Abstract
Like it or not, a big picture of the history of science is something which we cannot avoid. Big pictures are, of course, thoroughly out of fashion at the moment; those committed to specialist research find them simplistic and insufficiently complex and nuanced, while postmodernists regard them as simply impossible. But however specialist we may be in our research, however scornful of the immaturity of grand narratives, it is not so easy to escape from dependence – acknowledged or not – on a big picture. When we define our research as part of the history of science, we implicitly invoke a big picture of that history to give identity and meaning to our specialism. When we teach the history of science, even if we do not present a big picture explicitly, our students already have a big picture of that history which they bring to our classes and into which they fit whatever we say, no matter how many complications and refinements and contradictions we put before them – unless we offer them an alternative big picture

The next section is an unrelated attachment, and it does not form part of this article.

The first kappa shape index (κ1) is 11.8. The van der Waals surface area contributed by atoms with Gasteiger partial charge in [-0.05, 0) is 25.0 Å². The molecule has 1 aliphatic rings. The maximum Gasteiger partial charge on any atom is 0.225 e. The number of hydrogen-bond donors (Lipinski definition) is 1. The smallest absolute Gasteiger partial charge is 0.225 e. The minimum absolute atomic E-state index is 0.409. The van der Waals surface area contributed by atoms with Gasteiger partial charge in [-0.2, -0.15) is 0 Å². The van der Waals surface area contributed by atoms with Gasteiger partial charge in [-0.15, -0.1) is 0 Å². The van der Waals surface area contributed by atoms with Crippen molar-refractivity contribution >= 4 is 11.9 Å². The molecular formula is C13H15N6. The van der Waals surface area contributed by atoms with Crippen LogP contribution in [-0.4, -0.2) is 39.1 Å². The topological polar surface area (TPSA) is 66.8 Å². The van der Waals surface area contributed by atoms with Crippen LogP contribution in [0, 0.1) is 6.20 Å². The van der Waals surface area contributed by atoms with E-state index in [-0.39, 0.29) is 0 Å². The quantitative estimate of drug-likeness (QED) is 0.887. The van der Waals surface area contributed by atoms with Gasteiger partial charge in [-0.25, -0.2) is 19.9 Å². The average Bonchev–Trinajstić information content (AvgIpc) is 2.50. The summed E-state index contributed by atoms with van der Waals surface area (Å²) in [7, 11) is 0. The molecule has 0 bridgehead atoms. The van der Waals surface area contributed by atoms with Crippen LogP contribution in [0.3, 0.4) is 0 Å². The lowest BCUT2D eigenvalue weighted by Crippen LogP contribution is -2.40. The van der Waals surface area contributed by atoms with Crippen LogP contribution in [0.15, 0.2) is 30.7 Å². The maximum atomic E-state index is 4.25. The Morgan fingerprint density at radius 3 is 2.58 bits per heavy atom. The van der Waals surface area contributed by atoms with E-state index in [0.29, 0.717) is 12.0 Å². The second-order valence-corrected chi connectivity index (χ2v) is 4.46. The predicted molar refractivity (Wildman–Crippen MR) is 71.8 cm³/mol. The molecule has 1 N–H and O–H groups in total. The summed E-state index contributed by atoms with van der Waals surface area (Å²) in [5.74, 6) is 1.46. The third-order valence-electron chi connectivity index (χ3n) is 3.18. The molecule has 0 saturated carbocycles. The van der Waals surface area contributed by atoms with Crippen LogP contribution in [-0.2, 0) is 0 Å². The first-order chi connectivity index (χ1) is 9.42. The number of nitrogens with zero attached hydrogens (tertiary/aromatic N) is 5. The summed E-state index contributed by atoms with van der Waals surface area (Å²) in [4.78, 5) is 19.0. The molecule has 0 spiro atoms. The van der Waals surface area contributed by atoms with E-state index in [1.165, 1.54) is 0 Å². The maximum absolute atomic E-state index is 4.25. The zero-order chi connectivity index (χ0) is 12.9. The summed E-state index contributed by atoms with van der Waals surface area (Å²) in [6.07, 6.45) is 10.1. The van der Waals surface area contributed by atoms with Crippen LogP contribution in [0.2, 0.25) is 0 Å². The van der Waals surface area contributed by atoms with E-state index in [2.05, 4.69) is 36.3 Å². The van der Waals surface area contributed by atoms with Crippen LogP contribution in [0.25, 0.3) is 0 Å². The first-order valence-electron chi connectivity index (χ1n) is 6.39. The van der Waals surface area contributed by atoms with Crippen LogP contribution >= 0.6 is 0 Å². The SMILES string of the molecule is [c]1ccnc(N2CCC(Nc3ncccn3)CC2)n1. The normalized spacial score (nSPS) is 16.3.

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DOI 10.1017/s0007087400031447
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References found in this work BETA

The Death of Nature.Carolyn Merchant - forthcoming - Environmental Philosophy: From Animal Rights to Radical Ecology.
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Citations of this work BETA

Hacking’s Historical Epistemology: A Critique of Styles of Reasoning.Martin Kusch - 2010 - Studies in History and Philosophy of Science Part A 41 (2):158-173.
Naturecultures? Science, Affect and the Non-Human.Joanna Latimer & Mara Miele - 2013 - Theory, Culture and Society 30 (7-8):5-31.
Layered History: Styles of Reasoning as Stratified Conditions of Possibility.James Elwick - 2012 - Studies in History and Philosophy of Science Part A 43 (4):619-627.
Microstudies Versus Big Picture Accounts?Soraya de Chadarevian - 2009 - Studies in History and Philosophy of Science Part C: Studies in History and Philosophy of Biological and Biomedical Sciences 40 (1):13-19.

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